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Amendment Two: 'The other amendment'

State wants OK to sign long-term leases — don't let 'em



In addition to addressing the controversial question of state approval of charter schools, Georgia voters will be asked to decide what might be the most boring referendum that's appeared on ballots in some time.

Currently, the state can only rent office space on an annual basis. Amendment supporters say that unpredictability causes Georgia to miss out on cheaper, multiyear rental rates and flummoxes budget writers who must grapple with fluctuating lease prices.

The State Properties Commission, the agency which oversees Georgia's real estate portfolio, says that passing the amendment and allowing multiyear leases would save taxpayers more than $65 million over 10 years. Leases could not last longer than 20 years and must first receive approval by the SPC's seven-member board.

Supporters say state departments could rent more space rather than taxpayers footing the bill for new buildings. The Georgia Chamber of Commerce calls it a "common sense solution to a real issue." State Sen. Buddy Carter, R-Savannah, the proposal's sponsor, says the change would allow Georgia to run "more like a business." He even dangled the prospect of state departments seeking cheaper rent outside of Atlanta, which must be music to the ears of struggling downtown restaurateurs.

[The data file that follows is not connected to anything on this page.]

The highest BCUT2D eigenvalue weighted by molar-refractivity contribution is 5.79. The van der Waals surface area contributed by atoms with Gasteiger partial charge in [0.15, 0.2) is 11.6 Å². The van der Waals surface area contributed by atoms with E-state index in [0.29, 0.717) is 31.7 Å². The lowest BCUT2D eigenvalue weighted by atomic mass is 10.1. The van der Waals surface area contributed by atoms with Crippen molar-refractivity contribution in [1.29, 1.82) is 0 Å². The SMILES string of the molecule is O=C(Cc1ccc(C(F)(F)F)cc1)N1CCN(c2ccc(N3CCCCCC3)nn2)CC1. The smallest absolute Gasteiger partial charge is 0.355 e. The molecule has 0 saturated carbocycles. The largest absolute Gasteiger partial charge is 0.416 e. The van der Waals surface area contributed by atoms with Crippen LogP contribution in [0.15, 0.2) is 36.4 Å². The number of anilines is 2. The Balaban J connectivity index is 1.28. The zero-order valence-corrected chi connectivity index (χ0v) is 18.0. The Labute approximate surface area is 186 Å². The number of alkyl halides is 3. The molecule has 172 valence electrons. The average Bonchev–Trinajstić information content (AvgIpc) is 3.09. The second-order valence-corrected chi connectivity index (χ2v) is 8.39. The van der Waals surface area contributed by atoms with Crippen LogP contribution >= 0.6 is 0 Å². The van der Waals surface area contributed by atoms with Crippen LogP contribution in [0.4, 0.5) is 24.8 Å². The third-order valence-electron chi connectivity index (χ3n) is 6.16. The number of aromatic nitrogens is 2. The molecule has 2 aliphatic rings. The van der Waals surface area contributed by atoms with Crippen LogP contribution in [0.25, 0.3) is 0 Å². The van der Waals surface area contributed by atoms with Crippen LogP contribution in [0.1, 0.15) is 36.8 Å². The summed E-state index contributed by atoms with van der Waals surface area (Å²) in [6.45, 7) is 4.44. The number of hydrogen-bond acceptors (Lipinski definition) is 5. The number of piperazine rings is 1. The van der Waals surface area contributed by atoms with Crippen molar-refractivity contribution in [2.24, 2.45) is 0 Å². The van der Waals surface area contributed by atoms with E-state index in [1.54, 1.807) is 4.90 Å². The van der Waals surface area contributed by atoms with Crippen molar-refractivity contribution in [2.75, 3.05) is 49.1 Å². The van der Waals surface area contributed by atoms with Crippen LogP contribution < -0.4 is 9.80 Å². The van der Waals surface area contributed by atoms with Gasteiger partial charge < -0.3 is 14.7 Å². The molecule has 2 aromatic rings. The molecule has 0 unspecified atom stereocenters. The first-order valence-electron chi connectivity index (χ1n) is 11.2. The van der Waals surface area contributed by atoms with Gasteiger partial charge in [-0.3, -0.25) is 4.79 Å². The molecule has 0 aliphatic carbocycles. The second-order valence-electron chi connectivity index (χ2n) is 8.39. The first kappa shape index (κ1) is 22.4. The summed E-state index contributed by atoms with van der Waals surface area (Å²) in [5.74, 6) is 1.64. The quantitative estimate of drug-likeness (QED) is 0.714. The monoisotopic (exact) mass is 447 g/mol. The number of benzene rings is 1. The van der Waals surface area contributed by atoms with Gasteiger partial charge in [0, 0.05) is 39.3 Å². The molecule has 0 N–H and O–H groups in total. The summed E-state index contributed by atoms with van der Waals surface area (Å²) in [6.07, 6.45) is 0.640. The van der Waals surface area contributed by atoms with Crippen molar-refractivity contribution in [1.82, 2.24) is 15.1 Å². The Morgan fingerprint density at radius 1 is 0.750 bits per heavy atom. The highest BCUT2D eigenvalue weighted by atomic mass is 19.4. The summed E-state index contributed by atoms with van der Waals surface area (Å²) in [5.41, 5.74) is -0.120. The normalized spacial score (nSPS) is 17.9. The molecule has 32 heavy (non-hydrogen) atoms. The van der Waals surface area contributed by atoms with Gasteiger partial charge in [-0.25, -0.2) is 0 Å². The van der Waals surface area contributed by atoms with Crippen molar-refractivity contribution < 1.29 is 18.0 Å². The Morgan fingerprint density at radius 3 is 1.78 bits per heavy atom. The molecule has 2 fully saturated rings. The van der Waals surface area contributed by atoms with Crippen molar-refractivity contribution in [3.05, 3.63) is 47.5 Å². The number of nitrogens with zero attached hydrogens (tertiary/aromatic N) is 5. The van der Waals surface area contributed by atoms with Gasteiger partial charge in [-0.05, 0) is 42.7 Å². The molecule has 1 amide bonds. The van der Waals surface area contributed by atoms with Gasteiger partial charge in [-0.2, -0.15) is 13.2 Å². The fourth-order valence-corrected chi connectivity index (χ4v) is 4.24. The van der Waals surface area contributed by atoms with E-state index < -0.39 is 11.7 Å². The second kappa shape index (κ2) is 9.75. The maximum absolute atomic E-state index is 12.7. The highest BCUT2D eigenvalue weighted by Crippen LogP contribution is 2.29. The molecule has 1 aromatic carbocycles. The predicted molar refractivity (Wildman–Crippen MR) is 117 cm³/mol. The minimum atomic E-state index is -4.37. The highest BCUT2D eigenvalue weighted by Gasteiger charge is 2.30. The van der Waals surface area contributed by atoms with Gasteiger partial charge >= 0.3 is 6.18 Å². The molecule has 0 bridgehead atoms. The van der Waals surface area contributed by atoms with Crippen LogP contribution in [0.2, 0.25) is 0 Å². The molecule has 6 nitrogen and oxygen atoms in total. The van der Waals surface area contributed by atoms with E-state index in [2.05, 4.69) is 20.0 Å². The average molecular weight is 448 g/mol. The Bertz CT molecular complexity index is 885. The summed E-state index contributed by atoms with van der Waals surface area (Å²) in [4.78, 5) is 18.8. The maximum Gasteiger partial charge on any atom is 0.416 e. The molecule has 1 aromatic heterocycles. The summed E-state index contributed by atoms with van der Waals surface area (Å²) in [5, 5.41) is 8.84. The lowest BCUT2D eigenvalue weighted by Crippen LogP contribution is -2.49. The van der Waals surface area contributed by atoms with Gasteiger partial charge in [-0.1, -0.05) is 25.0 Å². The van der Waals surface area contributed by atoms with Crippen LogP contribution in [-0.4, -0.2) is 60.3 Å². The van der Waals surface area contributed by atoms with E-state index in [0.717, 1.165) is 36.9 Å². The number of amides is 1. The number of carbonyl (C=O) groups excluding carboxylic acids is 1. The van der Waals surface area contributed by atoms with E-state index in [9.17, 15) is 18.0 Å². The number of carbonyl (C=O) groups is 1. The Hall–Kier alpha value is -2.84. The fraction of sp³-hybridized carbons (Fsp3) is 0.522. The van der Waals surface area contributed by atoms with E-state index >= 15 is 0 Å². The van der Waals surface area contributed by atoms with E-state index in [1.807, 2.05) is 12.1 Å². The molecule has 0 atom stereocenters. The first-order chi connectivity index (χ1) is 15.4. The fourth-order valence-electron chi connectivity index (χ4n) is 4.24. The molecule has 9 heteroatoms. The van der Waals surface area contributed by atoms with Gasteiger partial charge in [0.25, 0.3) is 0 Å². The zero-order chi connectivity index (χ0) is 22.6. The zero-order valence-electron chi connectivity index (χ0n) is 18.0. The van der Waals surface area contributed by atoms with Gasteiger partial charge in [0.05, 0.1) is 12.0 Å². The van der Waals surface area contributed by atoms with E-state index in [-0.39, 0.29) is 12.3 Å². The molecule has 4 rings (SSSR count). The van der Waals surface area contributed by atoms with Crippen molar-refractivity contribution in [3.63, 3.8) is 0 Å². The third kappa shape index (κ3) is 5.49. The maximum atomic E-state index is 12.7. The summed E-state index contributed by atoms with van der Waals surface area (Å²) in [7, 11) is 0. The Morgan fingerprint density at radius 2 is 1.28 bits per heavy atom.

The legislation, while seemingly innocuous, fails to provide enough safeguards to protect the public from insider deals. Three of the commission board's seven members are appointed by ... the governor, lieutenant governor, and the House Speaker, not exactly the poster children of ethics. Two other board members are bureaucrats who can be hired and fired by the governor, who chairs the group. What's to stop state officials from signing an overpriced, 20-year lease for office space owned by the governor's cousin or the House Speaker's fraternity brother?

The state should understand by now that, judging from elected officials' well-recorded coddling of campaign contributors and buddies, the public can't trust public officials to resist such temptations. Gov. Nathan Deal was plagued during the gubernatorial contest by allegations that he misused campaign funds. Since taking office, he has appointed allies and supporters to cushy state jobs and board positions. Just last week the AJC reported a state land deal overseen by the State Properties Commission benefited Deal's former campaign chairman.

If the measure is worth pursuing, then supporters should go back to the Gold Dome, fix its faults, and try again. Vote no.

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